LIS 505 - Operating systems
Software that manages computer resources at a low level.
May also include tools used by programmers
(compilers, linkers, loaders, and debuggers)
and some utilities.
Software that performs basic tasks,
such as recognizing input, sending output,
keeping track of files and directories,
controlling peripheral devices,
making sure that different programs running at the same time
do not interfere with each other
and that unauthorized users do not access the system.
A family of operating systems from Microsoft.
It dominates the personal computer market.
A family of operating systems originating with Bell Labs in the 1970s.
Versions are widely used
and larger computers.
A freely-distributable Unix-like operating system
available for a variety of different computers,
including personal computers.
The parts of operating systems
that load first and remain in memory.
Loading software required to start the computer
(typically, the operating system).
Short for bootstrapping,
from the phrase "lifting oneself up by one's own bootstraps".
The ways users communicate with computers
and computers with users;
for example, through commands and prompts,
or mouse clicks and graphic displays.
Categories of underlying hardware or software configurations
for computer systems.
Usually defined in terms of the operating system.
Output messages indicating that a computer is waiting for input.
Messages input by a user instructing a computer or device
to perform specific tasks.
that take advantage of a computer's graphics capabilities
to make interaction easier.
They typically make use of
windows, icons, mice, and pointers
Small pictures that represent various entities such as programs
and that normally respond to mouse clicks in a graphical user interface.
Lists of options from which the user can choose.
Menus that appear just below items when they are selected,
usually by left-clicking on them with a mouse.
Menus that appear temporarily at various places on a screen,
such as those that appear in many Windows applications
when the user right-clicks on objects.
Interfaces through which users run programs.
Also referred to as shells,
especially when part of the operating system.
The ability of a computer system to configure devices automatically.
Microsoft and Intel's PnP technology
allows plug and play in Windows 95 and later versions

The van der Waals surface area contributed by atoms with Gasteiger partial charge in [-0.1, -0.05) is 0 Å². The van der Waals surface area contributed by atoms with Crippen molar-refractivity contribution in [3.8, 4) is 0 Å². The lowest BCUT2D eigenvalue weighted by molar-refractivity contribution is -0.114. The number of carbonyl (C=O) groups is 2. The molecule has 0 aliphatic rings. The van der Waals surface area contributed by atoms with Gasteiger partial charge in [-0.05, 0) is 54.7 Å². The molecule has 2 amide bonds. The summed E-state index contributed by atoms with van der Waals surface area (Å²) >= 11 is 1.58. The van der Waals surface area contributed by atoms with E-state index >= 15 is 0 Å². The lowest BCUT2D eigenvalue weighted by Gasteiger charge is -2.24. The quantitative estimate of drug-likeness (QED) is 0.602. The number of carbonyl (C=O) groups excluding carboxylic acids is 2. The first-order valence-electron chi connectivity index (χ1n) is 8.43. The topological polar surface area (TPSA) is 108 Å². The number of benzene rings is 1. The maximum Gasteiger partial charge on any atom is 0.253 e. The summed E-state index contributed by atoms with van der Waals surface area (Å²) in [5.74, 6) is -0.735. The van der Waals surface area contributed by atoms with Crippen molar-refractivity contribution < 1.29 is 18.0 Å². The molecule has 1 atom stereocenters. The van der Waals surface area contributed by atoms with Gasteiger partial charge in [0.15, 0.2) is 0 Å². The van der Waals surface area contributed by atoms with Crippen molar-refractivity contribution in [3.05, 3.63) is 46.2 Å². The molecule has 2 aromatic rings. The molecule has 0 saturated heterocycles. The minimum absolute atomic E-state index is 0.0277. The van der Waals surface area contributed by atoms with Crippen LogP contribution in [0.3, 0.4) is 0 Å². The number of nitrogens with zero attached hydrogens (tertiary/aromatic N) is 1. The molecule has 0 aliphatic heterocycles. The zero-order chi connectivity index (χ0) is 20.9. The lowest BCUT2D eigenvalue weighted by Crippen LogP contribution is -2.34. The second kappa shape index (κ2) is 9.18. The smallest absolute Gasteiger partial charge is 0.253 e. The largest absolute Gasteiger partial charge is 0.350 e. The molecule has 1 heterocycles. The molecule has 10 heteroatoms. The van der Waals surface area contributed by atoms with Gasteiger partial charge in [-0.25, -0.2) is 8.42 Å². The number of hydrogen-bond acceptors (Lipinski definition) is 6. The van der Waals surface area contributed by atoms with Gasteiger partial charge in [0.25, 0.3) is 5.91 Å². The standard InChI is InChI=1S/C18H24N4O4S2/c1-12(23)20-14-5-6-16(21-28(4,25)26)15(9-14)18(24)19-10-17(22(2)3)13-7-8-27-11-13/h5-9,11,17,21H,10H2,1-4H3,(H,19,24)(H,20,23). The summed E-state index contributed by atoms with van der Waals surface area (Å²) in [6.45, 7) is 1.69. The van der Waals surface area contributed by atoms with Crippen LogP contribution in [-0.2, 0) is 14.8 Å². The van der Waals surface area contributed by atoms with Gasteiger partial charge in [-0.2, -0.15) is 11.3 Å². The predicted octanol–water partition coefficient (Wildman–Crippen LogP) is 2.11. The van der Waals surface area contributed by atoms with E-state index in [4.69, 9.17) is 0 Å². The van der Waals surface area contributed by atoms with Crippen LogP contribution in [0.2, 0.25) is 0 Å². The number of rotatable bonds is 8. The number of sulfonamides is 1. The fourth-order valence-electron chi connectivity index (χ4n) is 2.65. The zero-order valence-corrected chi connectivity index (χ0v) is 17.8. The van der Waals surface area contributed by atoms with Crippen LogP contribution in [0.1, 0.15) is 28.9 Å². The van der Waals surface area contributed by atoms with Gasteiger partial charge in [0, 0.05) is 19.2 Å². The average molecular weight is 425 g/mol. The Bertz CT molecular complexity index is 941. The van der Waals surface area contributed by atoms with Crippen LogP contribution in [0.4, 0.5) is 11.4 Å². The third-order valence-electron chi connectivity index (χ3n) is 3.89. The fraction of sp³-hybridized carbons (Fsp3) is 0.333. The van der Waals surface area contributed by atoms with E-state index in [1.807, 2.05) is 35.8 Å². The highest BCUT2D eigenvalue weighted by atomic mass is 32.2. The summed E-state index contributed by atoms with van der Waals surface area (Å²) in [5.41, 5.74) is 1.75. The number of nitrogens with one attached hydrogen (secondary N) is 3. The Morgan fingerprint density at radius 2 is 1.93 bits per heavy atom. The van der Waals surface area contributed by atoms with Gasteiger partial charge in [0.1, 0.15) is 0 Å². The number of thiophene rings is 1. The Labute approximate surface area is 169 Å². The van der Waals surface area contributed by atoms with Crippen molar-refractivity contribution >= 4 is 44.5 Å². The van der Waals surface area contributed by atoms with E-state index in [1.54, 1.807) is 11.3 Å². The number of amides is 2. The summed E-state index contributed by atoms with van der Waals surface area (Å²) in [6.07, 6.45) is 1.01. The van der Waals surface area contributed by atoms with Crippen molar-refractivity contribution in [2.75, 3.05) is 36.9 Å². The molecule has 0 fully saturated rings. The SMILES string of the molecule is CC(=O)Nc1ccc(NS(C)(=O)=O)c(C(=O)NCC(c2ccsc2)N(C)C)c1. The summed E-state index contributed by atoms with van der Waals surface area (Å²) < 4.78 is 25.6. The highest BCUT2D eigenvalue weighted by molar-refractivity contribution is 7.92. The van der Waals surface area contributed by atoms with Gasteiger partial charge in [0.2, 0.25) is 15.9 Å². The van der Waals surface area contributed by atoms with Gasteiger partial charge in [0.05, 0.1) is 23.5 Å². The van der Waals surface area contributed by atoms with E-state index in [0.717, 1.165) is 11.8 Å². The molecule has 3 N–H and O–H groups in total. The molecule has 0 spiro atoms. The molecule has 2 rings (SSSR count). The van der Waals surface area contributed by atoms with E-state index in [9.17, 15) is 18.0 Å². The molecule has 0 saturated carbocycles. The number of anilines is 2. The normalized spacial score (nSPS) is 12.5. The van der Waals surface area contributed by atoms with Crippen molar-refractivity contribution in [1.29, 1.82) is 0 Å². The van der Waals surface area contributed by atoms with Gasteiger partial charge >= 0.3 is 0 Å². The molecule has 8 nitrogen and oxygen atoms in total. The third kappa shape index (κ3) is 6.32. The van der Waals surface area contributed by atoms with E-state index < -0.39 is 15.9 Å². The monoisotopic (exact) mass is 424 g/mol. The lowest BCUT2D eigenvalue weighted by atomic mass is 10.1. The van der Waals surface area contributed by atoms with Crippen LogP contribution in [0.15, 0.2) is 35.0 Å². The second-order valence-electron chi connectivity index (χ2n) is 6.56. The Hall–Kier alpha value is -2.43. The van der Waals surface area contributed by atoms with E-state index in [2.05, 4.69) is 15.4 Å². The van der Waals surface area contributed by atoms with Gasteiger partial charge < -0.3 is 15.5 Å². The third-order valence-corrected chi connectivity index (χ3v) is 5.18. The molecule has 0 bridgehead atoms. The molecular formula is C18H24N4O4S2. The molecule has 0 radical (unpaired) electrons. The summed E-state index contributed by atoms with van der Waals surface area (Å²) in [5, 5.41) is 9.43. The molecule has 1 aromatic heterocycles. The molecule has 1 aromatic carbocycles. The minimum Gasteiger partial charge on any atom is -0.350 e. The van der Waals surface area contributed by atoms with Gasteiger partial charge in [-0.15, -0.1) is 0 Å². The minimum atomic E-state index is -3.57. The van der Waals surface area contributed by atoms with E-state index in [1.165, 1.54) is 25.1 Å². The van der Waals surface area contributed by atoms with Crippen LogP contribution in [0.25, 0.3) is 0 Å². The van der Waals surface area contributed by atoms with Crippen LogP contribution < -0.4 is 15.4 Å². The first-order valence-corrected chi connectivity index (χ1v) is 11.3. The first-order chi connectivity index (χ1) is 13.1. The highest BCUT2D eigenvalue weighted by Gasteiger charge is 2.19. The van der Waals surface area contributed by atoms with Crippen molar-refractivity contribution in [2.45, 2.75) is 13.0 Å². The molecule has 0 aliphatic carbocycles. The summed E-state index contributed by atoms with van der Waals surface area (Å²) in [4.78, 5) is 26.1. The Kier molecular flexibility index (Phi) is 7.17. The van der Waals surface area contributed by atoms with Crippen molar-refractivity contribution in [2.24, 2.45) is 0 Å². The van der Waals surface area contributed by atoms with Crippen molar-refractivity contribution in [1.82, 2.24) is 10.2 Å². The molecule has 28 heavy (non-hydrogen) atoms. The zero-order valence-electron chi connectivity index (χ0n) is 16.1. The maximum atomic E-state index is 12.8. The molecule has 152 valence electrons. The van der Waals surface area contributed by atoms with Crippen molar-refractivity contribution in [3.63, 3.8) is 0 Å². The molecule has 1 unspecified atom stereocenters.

for devices that support PnP.
Short for Object Linking and Embedding,
A Microsoft standard
that allows the user to embed an object
created with one application program
in a file created with another application program.
The user needs to have the program that created an embedded object
in order to view or edit the object.
Linking is an option that also includes in the document
a reference to another file that contains the original object;
if that file is updated,
the object embedded in the document will be updated automatically.
in which two operating systems are installed on the hard drive;
when users start these systems,
a boot manager program displays a menu,
allowing them to choose which operating system they want.
Operating systems with special functions
for connecting computers and devices
into local area networks.
Not usually applied to general operating systems
with built-in networking functions.
Executing more than one task (program)
at the same time.
Also referred to as multiprogramming
especially when more than one CPU is used,
Concurrent use of a computer by more than one user.
Typical of larger computer systems.
An operating system feature
by which each program can be allocated a certain section of memory
that other programs cannot use.
A feature of the protected mode
that is available on Intel processors from the 80286 on.
The time between the end of a user's demand on a computer system
and the beginning of a response.
Signals informing programs
that certain kinds of events have occurred
and causing control to pass to special routines
Intel processors support only 15 hardware interrupts,
and allocating these among the devices that need them
on a given computer system can be tricky.
A combination of real memory and disk storage
that an operating system makes look like a larger real memory to software.
A technique, used by some virtual memory systems,
which divides virtual memory into pages,
some of which are in real memory
while others are on disk.
When a page is needed that is not in real memory,
a page fault is said to occur,
and the operating system tries to get the missing page from the disk.
In virtual memory systems,
spending too much time swapping pages
and not enough time doing actual work,
typically because too many programs are competing for too little memory.
Putting jobs in a special area
where a device, such as a printer,
can access them when it is ready.
Programs that perform very specific tasks.
Utilities that allow users to perform basic file functions
such as locating, copying, moving, deleting, viewing, editing,
Utilities that allow users to copy files
to and from another (backup) medium,
such as disk or tape.
Utilities that allow users to store file contents
in a format that requires less space.
Utilities that optimize disks by reducing fragmentation of files,
a condition in which pieces of a file are scattered around
in different places.
Special programs that control devices
and are often parts of operating systems.
They are needed in order for other programs
to communicate with the devices.
Windows driver files are not normal executable programs
and do not have the extension .exe or .com;
typical extensions are .vxd, .drv, and .sys.
Last updated October 30, 2003.
This page maintained by
Prof. Tim Craven
E-mail (text/plain only): firstname.lastname@example.org
Faculty of Information and Media Studies
University of Western
Canada, N6A 5B7